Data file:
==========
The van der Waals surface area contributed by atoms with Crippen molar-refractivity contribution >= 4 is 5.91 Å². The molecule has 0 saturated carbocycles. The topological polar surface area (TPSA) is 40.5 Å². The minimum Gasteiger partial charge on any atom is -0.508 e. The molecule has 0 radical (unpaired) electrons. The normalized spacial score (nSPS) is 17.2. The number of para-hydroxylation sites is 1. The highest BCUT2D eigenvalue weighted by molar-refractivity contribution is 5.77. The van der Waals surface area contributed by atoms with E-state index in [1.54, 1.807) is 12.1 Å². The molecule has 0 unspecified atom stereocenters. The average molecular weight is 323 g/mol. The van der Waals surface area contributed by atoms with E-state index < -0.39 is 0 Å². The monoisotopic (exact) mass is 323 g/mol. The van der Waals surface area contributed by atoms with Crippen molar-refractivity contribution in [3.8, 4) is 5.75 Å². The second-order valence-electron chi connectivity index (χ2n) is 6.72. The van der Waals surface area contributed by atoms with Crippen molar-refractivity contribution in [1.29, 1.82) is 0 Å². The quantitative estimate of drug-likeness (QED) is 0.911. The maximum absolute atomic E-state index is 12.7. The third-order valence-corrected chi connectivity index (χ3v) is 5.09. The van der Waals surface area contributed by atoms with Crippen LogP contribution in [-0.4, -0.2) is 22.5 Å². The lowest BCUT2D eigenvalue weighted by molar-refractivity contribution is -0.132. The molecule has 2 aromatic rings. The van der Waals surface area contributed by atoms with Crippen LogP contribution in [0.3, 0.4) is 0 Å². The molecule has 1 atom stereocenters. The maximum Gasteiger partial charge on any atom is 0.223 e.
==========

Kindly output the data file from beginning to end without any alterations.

The van der Waals surface area contributed by atoms with Crippen molar-refractivity contribution >= 4 is 5.91 Å². The molecule has 0 saturated carbocycles. The topological polar surface area (TPSA) is 40.5 Å². The minimum Gasteiger partial charge on any atom is -0.508 e. The molecule has 0 radical (unpaired) electrons. The normalized spacial score (nSPS) is 17.2. The number of para-hydroxylation sites is 1. The highest BCUT2D eigenvalue weighted by molar-refractivity contribution is 5.77. The van der Waals surface area contributed by atoms with E-state index in [1.54, 1.807) is 12.1 Å². The molecule has 0 unspecified atom stereocenters. The average molecular weight is 323 g/mol. The van der Waals surface area contributed by atoms with E-state index < -0.39 is 0 Å². The monoisotopic (exact) mass is 323 g/mol. The van der Waals surface area contributed by atoms with Crippen molar-refractivity contribution in [3.8, 4) is 5.75 Å². The second-order valence-electron chi connectivity index (χ2n) is 6.72. The van der Waals surface area contributed by atoms with Crippen molar-refractivity contribution in [1.29, 1.82) is 0 Å². The quantitative estimate of drug-likeness (QED) is 0.911. The maximum absolute atomic E-state index is 12.7. The third-order valence-corrected chi connectivity index (χ3v) is 5.09. The van der Waals surface area contributed by atoms with Crippen LogP contribution in [-0.4, -0.2) is 22.5 Å². The lowest BCUT2D eigenvalue weighted by molar-refractivity contribution is -0.132. The molecule has 2 aromatic rings. The van der Waals surface area contributed by atoms with Crippen LogP contribution in [0.3, 0.4) is 0 Å². The molecule has 1 atom stereocenters. The maximum Gasteiger partial charge on any atom is 0.223 e.